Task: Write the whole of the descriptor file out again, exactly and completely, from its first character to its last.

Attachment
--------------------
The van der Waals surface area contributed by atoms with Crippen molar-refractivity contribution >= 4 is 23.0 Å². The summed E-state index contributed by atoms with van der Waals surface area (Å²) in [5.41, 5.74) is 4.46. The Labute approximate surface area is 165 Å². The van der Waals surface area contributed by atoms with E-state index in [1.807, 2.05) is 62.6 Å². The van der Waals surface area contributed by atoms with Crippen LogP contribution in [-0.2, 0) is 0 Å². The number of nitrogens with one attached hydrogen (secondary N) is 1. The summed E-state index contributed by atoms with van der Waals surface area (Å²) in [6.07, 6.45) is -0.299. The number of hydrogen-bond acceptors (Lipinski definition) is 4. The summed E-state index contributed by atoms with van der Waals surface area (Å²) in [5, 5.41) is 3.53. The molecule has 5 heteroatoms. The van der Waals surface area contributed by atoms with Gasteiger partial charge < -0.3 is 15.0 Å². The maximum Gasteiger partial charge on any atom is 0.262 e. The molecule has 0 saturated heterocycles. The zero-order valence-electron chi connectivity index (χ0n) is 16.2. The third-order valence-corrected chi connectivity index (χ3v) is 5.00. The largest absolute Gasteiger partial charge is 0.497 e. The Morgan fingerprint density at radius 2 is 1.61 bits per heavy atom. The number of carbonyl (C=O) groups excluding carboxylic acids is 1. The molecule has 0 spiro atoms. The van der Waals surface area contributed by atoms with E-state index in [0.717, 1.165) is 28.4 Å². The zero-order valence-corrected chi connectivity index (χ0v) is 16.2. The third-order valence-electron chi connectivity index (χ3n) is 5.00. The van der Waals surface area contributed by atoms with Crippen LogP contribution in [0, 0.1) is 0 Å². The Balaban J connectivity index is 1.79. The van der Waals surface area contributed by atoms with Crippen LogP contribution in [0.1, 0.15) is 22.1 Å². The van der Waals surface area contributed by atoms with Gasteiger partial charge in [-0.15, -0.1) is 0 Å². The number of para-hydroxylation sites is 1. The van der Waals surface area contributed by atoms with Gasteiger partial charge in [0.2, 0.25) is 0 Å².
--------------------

The van der Waals surface area contributed by atoms with Crippen molar-refractivity contribution >= 4 is 23.0 Å². The summed E-state index contributed by atoms with van der Waals surface area (Å²) in [5.41, 5.74) is 4.46. The Labute approximate surface area is 165 Å². The van der Waals surface area contributed by atoms with E-state index in [1.807, 2.05) is 62.6 Å². The van der Waals surface area contributed by atoms with Crippen LogP contribution in [-0.2, 0) is 0 Å². The number of nitrogens with one attached hydrogen (secondary N) is 1. The summed E-state index contributed by atoms with van der Waals surface area (Å²) in [6.07, 6.45) is -0.299. The number of hydrogen-bond acceptors (Lipinski definition) is 4. The summed E-state index contributed by atoms with van der Waals surface area (Å²) in [5, 5.41) is 3.53. The molecule has 5 heteroatoms. The van der Waals surface area contributed by atoms with Gasteiger partial charge < -0.3 is 15.0 Å². The maximum Gasteiger partial charge on any atom is 0.262 e. The molecule has 0 saturated heterocycles. The zero-order valence-electron chi connectivity index (χ0n) is 16.2. The third-order valence-corrected chi connectivity index (χ3v) is 5.00. The largest absolute Gasteiger partial charge is 0.497 e. The Morgan fingerprint density at radius 2 is 1.61 bits per heavy atom. The number of carbonyl (C=O) groups excluding carboxylic acids is 1. The molecule has 0 spiro atoms. The van der Waals surface area contributed by atoms with E-state index in [0.717, 1.165) is 28.4 Å². The zero-order valence-corrected chi connectivity index (χ0v) is 16.2. The third-order valence-electron chi connectivity index (χ3n) is 5.00. The van der Waals surface area contributed by atoms with Crippen LogP contribution in [0, 0.1) is 0 Å². The Balaban J connectivity index is 1.79. The van der Waals surface area contributed by atoms with Crippen LogP contribution in [0.1, 0.15) is 22.1 Å². The van der Waals surface area contributed by atoms with Gasteiger partial charge in [-0.15, -0.1) is 0 Å². The number of para-hydroxylation sites is 1. The van der Waals surface area contributed by atoms with Gasteiger partial charge in [0.2, 0.25) is 0 Å².